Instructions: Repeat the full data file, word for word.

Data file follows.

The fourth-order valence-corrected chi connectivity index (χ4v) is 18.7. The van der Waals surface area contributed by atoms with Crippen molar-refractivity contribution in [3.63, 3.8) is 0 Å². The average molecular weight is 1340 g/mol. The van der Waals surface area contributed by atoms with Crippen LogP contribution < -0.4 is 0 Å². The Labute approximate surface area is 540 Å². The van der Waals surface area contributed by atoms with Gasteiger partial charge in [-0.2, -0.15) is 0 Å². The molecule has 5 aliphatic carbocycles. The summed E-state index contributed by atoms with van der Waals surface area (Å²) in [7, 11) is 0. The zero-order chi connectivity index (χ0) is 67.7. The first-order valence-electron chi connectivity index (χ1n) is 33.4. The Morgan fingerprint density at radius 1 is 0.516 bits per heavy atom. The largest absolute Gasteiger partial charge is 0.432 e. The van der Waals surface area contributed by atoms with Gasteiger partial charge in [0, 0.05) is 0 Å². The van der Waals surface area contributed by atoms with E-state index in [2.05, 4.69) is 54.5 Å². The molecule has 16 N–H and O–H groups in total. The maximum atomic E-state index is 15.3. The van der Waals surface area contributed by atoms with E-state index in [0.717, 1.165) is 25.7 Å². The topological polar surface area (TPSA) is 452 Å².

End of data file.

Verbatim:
The fourth-order valence-corrected chi connectivity index (χ4v) is 18.7. The van der Waals surface area contributed by atoms with Crippen molar-refractivity contribution in [3.63, 3.8) is 0 Å². The average molecular weight is 1340 g/mol. The van der Waals surface area contributed by atoms with Crippen LogP contribution < -0.4 is 0 Å². The Labute approximate surface area is 540 Å². The van der Waals surface area contributed by atoms with Gasteiger partial charge in [-0.2, -0.15) is 0 Å². The molecule has 5 aliphatic carbocycles. The summed E-state index contributed by atoms with van der Waals surface area (Å²) in [7, 11) is 0. The zero-order chi connectivity index (χ0) is 67.7. The first-order valence-electron chi connectivity index (χ1n) is 33.4. The Morgan fingerprint density at radius 1 is 0.516 bits per heavy atom. The largest absolute Gasteiger partial charge is 0.432 e. The van der Waals surface area contributed by atoms with Gasteiger partial charge in [0, 0.05) is 0 Å². The van der Waals surface area contributed by atoms with E-state index in [2.05, 4.69) is 54.5 Å². The molecule has 16 N–H and O–H groups in total. The maximum atomic E-state index is 15.3. The van der Waals surface area contributed by atoms with E-state index in [0.717, 1.165) is 25.7 Å². The topological polar surface area (TPSA) is 452 Å².